Things We Love - The Great Jimmy Smith
There are some major musical instruments, instruments for which a great deal of music has been written, that just don't seem to lend themselves to jazz. The three that come to mind instantly are the violin, organ, and accordion [George Shearing’s definition of a gentleman: “Someone who can play the accordion, but doesn’t”]. And there have been damned few jazz virtuosos on these instruments. Stephane Grappelli and Stuff Smith would certainly qualify on violin, as would Joe Venuti and Jean-Luc Ponty. Popular jazz accordionists are as rare as hen's teeth. For me, Art Van Damme stands out, as do the great Zydeco stars Boozoo Chavez and Clifton Chenier.
More jazz musicians have tried their skill at the electric organ – probably because more jazz musicians played piano – but few have excelled. Fats Waller played organ in movie palaces to accompany the films being shown, and taught Count Basie the technique while the young Basie literally sat at his feet to understand how the pedals worked. There are a number of great Rock-influencing musicians who have played jazz organ: Bill Doggett, Dr. John, Wild Bill Davis, and Billy Preston. If you add in Richard “Groove” Holmes, Herbie Hancock, Jimmy McGriff, and Johnny “Hammond” Smith you've got a pretty good sampling.
And then there's Jimmy Smith (1925 - 2005). In a class by himself.
Smith grew up in Norristown, PA., a small, blue-collar working class suburb of Philadelphia. He started playing the organ in church as a teenager, came to prominence early, and was playing in clubs by the time he was 17. His blistering, swinging style made him the most influential jazz musician on that instrument in the 20th Century. Someone once called him the Charlie Parker of the Hammond, and it's not a bad description. His creativity and virtuosity, sheer exuberance and wild flights of blurringly fast, pulsating runs have never been bettered, never even equaled. But he could also play so mournfully it makes you cry; witness his opening to “Slaughter on Tenth Avenue”, or the incomparable “I’ll Close My Eyes”. When Jimmy Smith sat down at that imposing keyboard, what came out is a whirling, undulating, moaning wall of blues, swing, gospel, and bop that truly makes a joyous noise and lifts the soul.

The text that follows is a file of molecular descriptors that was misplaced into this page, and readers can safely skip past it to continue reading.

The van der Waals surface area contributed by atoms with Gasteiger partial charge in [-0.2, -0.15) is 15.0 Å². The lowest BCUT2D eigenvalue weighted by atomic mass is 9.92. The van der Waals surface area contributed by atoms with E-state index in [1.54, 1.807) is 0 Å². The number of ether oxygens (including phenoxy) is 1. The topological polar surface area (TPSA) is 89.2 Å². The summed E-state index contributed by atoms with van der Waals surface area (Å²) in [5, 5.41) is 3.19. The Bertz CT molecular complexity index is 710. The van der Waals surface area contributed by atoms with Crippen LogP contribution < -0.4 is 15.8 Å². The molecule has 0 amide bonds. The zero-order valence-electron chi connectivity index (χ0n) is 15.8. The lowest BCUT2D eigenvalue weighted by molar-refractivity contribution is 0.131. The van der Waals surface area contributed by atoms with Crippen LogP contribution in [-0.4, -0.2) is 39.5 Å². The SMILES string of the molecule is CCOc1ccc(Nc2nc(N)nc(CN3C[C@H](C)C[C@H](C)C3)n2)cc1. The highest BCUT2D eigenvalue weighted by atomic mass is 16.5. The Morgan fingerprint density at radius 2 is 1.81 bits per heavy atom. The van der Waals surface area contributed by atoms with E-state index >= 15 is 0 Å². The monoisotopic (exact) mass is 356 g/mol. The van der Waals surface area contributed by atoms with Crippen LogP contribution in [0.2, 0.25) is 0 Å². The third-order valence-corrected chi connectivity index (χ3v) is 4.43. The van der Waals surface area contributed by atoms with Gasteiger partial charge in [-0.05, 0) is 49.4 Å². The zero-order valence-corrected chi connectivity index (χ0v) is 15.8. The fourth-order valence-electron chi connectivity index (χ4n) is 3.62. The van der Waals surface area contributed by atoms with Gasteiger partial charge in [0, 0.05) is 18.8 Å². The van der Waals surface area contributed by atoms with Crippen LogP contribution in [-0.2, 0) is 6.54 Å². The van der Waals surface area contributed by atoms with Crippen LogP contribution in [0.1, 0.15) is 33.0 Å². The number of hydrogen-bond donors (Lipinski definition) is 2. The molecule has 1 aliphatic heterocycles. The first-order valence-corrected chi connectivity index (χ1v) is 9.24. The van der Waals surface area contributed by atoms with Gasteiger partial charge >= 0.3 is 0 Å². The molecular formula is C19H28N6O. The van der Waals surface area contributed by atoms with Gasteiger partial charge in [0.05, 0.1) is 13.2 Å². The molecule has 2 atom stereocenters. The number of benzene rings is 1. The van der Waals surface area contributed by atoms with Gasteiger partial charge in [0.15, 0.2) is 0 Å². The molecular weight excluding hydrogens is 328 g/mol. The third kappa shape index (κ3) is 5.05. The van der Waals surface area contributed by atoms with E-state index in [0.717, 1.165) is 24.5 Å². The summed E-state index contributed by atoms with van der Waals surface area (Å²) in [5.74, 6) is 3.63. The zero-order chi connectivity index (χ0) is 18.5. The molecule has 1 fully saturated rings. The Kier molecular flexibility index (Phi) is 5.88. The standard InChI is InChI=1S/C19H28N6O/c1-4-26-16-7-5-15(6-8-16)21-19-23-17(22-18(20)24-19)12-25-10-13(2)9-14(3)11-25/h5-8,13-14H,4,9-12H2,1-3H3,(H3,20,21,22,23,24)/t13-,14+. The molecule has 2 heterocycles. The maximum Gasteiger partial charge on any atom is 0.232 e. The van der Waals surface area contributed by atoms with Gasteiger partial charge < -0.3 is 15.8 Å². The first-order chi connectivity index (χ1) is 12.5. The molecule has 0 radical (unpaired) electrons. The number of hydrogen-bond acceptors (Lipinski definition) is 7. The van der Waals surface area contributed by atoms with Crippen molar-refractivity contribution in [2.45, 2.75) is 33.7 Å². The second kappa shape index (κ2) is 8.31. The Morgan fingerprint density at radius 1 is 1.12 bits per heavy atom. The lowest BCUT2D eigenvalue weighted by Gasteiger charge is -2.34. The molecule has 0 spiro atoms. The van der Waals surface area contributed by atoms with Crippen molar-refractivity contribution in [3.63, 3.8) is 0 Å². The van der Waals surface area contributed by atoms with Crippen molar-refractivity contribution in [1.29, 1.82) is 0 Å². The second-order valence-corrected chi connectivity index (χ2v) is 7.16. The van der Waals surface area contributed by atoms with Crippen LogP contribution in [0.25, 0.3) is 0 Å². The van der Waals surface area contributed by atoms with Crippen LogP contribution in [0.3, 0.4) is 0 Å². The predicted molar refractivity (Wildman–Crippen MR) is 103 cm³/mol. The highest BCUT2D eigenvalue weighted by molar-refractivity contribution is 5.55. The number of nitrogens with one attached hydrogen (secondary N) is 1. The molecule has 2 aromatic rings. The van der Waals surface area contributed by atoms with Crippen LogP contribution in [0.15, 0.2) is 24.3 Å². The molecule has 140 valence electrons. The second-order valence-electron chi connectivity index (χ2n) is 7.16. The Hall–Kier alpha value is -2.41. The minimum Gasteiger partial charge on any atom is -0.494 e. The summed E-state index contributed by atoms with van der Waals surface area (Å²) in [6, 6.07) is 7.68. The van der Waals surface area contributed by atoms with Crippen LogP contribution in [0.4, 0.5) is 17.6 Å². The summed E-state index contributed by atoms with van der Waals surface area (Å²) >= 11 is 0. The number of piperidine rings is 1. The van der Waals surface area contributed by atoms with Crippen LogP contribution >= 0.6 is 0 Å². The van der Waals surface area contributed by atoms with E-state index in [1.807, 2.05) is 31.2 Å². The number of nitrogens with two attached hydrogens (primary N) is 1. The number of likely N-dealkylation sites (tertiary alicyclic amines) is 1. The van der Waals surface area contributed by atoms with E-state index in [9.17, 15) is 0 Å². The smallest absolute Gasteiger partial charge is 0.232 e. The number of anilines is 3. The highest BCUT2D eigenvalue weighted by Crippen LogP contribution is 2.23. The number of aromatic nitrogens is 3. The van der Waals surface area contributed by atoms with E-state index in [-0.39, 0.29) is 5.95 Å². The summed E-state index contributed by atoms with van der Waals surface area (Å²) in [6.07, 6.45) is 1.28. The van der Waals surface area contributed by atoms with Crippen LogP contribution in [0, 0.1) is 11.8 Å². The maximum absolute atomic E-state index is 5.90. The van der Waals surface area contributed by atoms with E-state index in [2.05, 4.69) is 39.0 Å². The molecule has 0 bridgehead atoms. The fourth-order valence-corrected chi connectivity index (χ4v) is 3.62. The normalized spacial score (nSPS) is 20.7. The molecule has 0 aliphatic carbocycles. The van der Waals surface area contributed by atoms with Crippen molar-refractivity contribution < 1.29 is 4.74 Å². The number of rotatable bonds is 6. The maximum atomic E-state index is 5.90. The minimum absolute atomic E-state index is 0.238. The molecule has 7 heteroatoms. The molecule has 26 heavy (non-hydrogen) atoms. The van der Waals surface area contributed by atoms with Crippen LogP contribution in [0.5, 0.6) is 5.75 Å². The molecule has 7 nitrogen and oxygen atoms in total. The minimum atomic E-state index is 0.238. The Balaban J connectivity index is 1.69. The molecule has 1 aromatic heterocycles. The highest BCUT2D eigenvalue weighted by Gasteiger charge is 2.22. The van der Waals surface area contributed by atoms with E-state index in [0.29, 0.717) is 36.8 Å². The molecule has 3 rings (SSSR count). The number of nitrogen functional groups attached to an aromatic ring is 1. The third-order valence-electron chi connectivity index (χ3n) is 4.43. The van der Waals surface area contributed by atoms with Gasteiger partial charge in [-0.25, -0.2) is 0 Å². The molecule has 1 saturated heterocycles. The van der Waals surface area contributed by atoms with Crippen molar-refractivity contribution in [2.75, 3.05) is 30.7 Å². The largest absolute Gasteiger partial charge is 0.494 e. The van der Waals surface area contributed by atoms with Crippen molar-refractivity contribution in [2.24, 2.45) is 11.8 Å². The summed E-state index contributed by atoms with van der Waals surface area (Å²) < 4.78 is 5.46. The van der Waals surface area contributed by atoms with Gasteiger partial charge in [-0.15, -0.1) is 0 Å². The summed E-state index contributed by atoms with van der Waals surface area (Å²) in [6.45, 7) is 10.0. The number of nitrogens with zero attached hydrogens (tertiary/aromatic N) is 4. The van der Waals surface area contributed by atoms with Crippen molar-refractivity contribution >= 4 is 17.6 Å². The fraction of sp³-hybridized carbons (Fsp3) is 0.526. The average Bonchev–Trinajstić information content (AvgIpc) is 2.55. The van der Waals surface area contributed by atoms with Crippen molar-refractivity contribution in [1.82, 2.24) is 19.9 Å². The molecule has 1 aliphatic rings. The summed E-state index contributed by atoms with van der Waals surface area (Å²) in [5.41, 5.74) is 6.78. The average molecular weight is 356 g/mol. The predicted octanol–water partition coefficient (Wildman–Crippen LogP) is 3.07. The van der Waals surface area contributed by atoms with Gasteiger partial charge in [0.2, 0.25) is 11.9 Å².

Funnily enough, he was never just for aficionados and jazz snobs. Over twenty of his jazz albums crossed over to the pop charts in his long career, and his golden hits are still well-known and continue to enthrall and inspire: songs such as “Walk on the Wild Side”, “The Cat”, “Funky Broadway”, “Organ Grinder's Swing”, “Who's Afraid of Virginia Woolf”, “Got My Mojo Workin'”, and “The Champ” continue to mesmerize and transfix us today as when first recorded. Virtually every jazz group at one time or another has had these classics in their repertoire.
My favorite Jimmy Smith album is the towering “Who's Afraid of Virginia Woolf”. The title song itself is a nine-minute, two-part masterpiece, a virtual cathedral of sound that blares, howls and moans, wails and shakes the place apart like Joshua at Jericho. It's easily the most powerfully driving number you'll ever hear. The Woolf album additionally contains the memorably swinging jazz version of Richard Rogers classic “Slaughter on Tenth Avenue”, and the hippest rendition of “John Brown’s Body” ever recorded.
You can wait around and hope, but you'll never hear anyone like Jimmy Smith again.
Prayer Meetin': Jimmy Smith with Stanley Turrentine (Blue Note)
Ultimate Jimmy Smith (Verve)
Jimmy Smith: Walk on the Wild Side (Verve)
Jimmy Smith: Standards (Blue Note)
Got My Mojo Workin' (Verve)
Hoochie Coochie Man (Verve)
Organ Grinder Swing (Verve)
The Incredible Jimmy Smith (Verve)
Who's Afraid of Virginia Woolf? (Verve)
And for a real treat, take a listen to Jimmy Smith playing with Lou Donaldson, Kenny Burrell, and Art Blakey on Jimmy Smith – Lou Donaldson Quartet: Complete Studio Recordings (Imports Records, 2016). Many Smith aficionados prefer him with a trio or quartet, and this is Jimmy at his best: “Street of Dreams,” “Lover Man’” and a hand-clapping version of “Just a Closer walk with Thee” are only a few of the treasures on this 24-cut masterwork.
G. Bruce Boyer